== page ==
As Indiana’s ‘Near-Total’ Prohibition Takes Effect, Pro-lifers Foresee Workarounds

After the Roe v. Wade decision, pro-lifers are considering potential next moves in the campaign to stop legal abortion. Catholics for Life appealed to the Supreme Court last week to acknowledge the unborn as legal persons. 

This week, Senator Lindsey Graham introduced legislation prohibiting the majority of late-term abortions. Additionally, Indiana’s new abortion law, SB 1, went into force Thursday morning.

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Loopholes

The bill is being challenged in court by the ACLU; it is also contentious among pro-life advocates.

The law has been billed as a near-total prohibition on abortion with limited exclusions for the life and mother’s health, incest and rape, and lethal fetal abnormalities.

However, some pro-life Hoosiers are afraid it is riddled with loopholes and might have catastrophic effects. 

It permits the abortion of a pregnancy conceived by rape or incest up to ten weeks from conception (or 12 weeks of pregnancy calculated from the woman’s last menstruation cycle), but does not demand evidence of the crime. 

The abortionist must list “all facts and arguments underlying the certification,” but this is all that’s required.

SB 1 also eliminates clinic licensing, mandating that all abortions that remain lawful under the measure be performed in a hospital or an outpatient ambulatory surgical center owned by a hospital. 

Chrystal Sisson, a pro-life outdoor counselor, stated this “terminates” her sidewalk outreach because she will have no means of knowing why a woman is visiting a hospital or medical facility.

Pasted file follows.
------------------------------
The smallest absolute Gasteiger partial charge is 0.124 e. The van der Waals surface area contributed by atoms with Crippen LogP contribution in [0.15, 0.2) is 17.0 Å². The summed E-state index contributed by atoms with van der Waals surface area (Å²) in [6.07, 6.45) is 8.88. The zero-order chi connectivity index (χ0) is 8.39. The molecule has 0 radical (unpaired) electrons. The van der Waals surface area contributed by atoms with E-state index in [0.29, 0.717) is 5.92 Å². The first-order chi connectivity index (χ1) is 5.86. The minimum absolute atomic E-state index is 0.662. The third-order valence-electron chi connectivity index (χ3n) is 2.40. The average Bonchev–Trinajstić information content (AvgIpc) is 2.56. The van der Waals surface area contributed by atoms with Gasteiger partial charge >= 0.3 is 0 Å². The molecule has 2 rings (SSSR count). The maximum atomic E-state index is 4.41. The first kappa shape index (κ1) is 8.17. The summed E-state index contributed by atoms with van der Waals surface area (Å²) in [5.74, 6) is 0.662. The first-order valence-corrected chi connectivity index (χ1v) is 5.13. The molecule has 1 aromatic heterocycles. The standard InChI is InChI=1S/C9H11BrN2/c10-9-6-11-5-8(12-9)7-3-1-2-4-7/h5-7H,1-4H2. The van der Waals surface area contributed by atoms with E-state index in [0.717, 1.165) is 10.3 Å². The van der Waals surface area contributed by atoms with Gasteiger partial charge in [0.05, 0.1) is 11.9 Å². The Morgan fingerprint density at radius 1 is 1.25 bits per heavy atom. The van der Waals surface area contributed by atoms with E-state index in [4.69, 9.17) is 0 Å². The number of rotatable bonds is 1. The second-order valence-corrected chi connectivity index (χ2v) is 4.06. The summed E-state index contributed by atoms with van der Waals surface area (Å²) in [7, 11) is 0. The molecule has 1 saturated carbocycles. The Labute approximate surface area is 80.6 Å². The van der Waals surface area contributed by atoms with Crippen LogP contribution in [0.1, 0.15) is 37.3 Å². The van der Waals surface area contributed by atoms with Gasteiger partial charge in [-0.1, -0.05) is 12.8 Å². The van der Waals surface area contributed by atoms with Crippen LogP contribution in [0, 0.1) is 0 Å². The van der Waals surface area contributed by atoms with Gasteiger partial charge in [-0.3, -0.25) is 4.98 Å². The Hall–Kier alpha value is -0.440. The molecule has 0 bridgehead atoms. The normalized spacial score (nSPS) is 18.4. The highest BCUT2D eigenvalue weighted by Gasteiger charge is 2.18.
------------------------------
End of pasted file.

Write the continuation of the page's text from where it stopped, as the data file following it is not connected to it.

Efforts and Outreach 

Almost every day, the Women’s Medical Clinic in Indianapolis is open. Sisson stands outside for two hours. She and other pro-life campaigners phone the women to inform them about Jesus’ love and the fetus and to offer prayer and assistance.

Sisson, who has been providing sidewalk coaching outside of abortion centers since 2013, reported in the past two weeks alone, nine babies were saved from abortion.

This is counting just those whose parents informed the sidewalk counselors they reconsidered their decision and opted for life. 

Mike Fichter, head of Indiana Right to Life, informed reporters that clinics might remain open as counseling and referral centers for abortions, allowing sidewalk advocates to continue their work. Women’s Med is still operational at this time. 

Sisson stated when she first began visiting the clinic, 20 to 25 abortions were performed one day per week. Beginning around the year 2020, when the clinic opened a second day and the average number of abortions per week increased to 40, she reported an increase. 

After the overturning of Roe v. Wade, the numbers soared, according to Sisson. In light of the Supreme Court’s ruling in Dobbs v. Jackson, she asserts the clinic performs between 60 and 80 abortions nearly every weekday. 

Rep. Curt Nisly sponsored an amendment to SB 1 that would have outlawed abortion entirely, but the predominantly Republican House of Representatives rejected the measure by a vote of 93-6.

Nisly voted against the bill’s final version. “Ultimately, it was an abortion bill; it was not a life bill.” 

Fichter stated the law, while not the final solution, was “a significant advance.” The ramifications of the bill are mainly unknown.

This article appeared in NewsHouse and has been published here with permission.

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